COMMENTARY | In the immediate aftermath of Jose Abreu's signing by the Chicago White Sox, Chicago Tribune columnist Phil Rogers tweeted that the team's "priority might be to find a team that will take Adam Dunn."
Rogers mentioned the Houston Astros as a potential destination for the left-handed hitting, hole-in-his-swing slugger who has one year and $15 million left on his contract. Even if it was within the realm of realism that Astros general manager Jeff Luhnow would even consider dealing for Dunn (which it's not), moving him would make no sense.
Freelance sportswriter Cee Angi laid out several of the reasons why trading Dunn is a bad idea for the White Sox in an article she wrote for CBSLocal.com. Chief among them is that moving Dunn for the sake of some misguided principle is "shortsighted" thinking. She is absolutely right. Dunn does have some intrinsic value to the White Sox. Trading him now would be a reactionary move, rather than a prudent one.
That doesn't mean that he shouldn't eventually be traded. See, the offensive metrics Dunn brings to the team are valuable, no doubt, but they do not justify his presence on the 25-man roster. He has been an albatross on the back of general manager Rick Hahn and manager Robin Ventura. He is too expensive to sit and too unreliable to build a lineup around.
The unfortunate reality is that a move will not be made this offseason. The White Sox would have to assume most of the remaining dollars on his contract and would, at best, receive a bag of sand and a box of golf tees in return if they dealt him now. Finding another home for him at the non-waiver trade deadline next season is a different story altogether.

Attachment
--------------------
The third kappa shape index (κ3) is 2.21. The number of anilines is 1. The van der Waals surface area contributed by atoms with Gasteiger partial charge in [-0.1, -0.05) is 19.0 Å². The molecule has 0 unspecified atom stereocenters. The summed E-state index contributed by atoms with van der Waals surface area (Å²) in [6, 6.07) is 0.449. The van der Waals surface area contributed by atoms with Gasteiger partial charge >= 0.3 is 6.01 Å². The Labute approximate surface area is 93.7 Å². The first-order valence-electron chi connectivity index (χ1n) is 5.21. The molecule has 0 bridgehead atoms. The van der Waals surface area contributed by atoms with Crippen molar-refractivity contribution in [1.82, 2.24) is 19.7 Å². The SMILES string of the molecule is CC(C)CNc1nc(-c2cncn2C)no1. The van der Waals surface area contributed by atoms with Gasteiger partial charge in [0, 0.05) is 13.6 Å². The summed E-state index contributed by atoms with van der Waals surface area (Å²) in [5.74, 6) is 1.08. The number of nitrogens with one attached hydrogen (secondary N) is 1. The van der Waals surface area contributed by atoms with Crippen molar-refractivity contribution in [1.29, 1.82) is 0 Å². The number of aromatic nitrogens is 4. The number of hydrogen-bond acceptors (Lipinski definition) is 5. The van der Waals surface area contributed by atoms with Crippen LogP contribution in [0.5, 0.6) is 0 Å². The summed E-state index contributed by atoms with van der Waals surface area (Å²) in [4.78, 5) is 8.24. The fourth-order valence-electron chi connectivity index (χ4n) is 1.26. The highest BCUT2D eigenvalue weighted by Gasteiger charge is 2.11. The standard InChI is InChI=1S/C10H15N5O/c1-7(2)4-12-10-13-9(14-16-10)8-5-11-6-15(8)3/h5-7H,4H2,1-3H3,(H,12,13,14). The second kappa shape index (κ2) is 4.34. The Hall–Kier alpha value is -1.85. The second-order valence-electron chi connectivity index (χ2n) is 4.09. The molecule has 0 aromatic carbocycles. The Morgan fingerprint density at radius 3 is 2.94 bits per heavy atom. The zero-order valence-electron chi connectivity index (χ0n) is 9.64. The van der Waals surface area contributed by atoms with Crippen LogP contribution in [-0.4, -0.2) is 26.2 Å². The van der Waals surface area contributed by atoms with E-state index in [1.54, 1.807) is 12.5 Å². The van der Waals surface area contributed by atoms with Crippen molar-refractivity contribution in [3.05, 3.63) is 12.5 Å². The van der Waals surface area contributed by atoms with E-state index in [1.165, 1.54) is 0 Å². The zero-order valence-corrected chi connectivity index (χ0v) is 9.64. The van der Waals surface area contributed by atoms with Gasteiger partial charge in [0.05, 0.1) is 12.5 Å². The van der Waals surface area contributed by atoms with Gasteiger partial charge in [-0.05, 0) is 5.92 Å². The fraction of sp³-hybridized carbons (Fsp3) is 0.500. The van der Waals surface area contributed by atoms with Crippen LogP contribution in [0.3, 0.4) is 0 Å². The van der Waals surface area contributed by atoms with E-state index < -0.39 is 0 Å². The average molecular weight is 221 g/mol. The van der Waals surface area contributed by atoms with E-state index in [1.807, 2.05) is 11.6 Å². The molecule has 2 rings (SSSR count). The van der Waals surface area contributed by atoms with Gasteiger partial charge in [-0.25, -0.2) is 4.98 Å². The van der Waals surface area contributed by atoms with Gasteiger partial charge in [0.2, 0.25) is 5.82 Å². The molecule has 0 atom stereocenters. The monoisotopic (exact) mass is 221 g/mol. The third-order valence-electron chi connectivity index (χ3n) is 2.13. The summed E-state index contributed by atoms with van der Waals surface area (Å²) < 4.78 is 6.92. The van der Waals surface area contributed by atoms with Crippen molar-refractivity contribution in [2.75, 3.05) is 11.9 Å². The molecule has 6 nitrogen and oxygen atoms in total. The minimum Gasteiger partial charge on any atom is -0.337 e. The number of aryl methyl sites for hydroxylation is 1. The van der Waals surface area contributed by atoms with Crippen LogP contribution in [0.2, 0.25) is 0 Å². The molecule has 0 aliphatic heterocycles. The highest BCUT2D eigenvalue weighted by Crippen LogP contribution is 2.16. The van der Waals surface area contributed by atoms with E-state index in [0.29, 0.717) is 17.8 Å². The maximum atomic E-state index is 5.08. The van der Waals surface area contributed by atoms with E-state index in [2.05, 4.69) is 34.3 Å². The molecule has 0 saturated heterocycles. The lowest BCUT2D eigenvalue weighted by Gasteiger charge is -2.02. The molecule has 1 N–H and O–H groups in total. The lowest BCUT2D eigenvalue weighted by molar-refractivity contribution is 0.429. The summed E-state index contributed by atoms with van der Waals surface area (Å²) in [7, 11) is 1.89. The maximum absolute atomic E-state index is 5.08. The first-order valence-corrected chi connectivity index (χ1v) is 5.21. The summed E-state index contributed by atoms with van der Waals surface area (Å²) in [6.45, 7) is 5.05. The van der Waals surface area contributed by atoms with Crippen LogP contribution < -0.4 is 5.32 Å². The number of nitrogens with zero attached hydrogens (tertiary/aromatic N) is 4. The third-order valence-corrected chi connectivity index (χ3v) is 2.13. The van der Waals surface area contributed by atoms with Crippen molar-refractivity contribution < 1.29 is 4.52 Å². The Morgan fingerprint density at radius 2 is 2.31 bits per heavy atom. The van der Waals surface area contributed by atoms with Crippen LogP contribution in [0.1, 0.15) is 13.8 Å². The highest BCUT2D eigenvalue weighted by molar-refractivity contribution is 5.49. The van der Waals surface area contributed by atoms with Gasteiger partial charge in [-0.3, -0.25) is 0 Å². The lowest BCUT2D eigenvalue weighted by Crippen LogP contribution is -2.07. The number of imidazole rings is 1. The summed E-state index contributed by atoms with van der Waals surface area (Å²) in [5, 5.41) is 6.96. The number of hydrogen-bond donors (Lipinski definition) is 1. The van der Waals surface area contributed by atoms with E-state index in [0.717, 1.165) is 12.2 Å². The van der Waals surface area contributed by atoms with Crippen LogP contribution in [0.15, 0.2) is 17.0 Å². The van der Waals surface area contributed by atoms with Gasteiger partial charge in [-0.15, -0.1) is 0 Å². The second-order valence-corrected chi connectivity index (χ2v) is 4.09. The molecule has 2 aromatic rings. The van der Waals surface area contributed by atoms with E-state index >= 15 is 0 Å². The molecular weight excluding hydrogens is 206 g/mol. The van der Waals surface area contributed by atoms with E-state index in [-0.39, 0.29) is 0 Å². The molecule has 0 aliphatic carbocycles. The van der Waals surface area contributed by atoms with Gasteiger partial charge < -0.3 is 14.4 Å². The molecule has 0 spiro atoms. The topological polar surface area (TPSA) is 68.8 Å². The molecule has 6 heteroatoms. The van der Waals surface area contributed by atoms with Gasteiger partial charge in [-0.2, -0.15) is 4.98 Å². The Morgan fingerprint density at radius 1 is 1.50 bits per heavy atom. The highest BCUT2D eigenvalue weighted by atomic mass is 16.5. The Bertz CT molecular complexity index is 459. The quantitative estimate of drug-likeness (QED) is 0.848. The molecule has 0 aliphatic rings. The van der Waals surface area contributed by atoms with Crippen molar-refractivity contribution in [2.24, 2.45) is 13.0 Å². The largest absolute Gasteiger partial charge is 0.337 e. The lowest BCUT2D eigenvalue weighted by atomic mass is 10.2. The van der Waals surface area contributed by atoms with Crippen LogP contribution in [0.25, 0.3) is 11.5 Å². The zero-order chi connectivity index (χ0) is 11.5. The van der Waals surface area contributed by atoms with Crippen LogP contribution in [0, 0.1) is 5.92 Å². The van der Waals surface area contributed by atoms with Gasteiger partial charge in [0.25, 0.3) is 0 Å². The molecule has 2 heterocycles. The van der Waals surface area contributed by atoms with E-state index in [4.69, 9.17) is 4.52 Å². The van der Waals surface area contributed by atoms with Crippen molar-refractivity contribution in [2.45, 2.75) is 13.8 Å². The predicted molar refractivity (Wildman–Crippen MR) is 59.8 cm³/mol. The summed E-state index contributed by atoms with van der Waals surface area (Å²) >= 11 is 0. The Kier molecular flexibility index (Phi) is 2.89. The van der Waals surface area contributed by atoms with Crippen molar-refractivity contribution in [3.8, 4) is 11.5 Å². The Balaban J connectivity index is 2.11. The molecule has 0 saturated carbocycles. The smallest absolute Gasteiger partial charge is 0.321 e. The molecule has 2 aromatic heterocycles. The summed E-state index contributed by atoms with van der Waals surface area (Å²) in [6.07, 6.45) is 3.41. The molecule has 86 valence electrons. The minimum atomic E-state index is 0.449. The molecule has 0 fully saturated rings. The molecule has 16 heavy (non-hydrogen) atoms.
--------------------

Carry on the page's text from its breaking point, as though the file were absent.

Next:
Dunn may be able to build enough value in the first half of the 2014 season for a contending team to consider parting with a High-A infielder or a Double-A pitcher in exchange for at least two months of the designated hitter's services. A pipe-dream, to be sure, but stranger things have happened.
It goes without saying that if the White Sox attempt to move Dunn, they biggest obstacle Hahn will have to overcome is his salary. Fortunately, if there is one thing Hahn proved in his first year as GM, it is that he has a knack for finding ways to unload salary without assuming any of the remaining money.
He did it with Jake Peavy and Alex Rios. There is no reason to think that he will not be able to do it again. The prospect (not prospects) the Sox get in return will be of a lower caliber, but Hahn may be able to walk away without any further financial obligation to Big Donkey.
There is another reason why trading Dunn now would be a bad idea. The White Sox could surprise everyone and be competitive next year.
There is the off chance that the starting rotation will dominate the American League, Jose Abreu and Avisail Garcia will resurrect a woeful offense, and the defense will suddenly become respectable en route to division lead at the All-Star break. Were the Sox to find themselves in that particular set of circumstances, then keeping Dunn is a no-brainer. Simply pay him the rest of his contract and pray that he doesn't hit .180 in September.
Alright, that scenario probably won't play out, but anything is possible in baseball, right?
Truth be told, when Kenny Williams signed Dunn to a four-year, $56 million contract prior to the 2011 season, he set the franchise back in ways that words cannot properly convey. Moving him now, though, would be a mistake. Hahn knows this.
Dunn is not expendable -- not yet, anyway.
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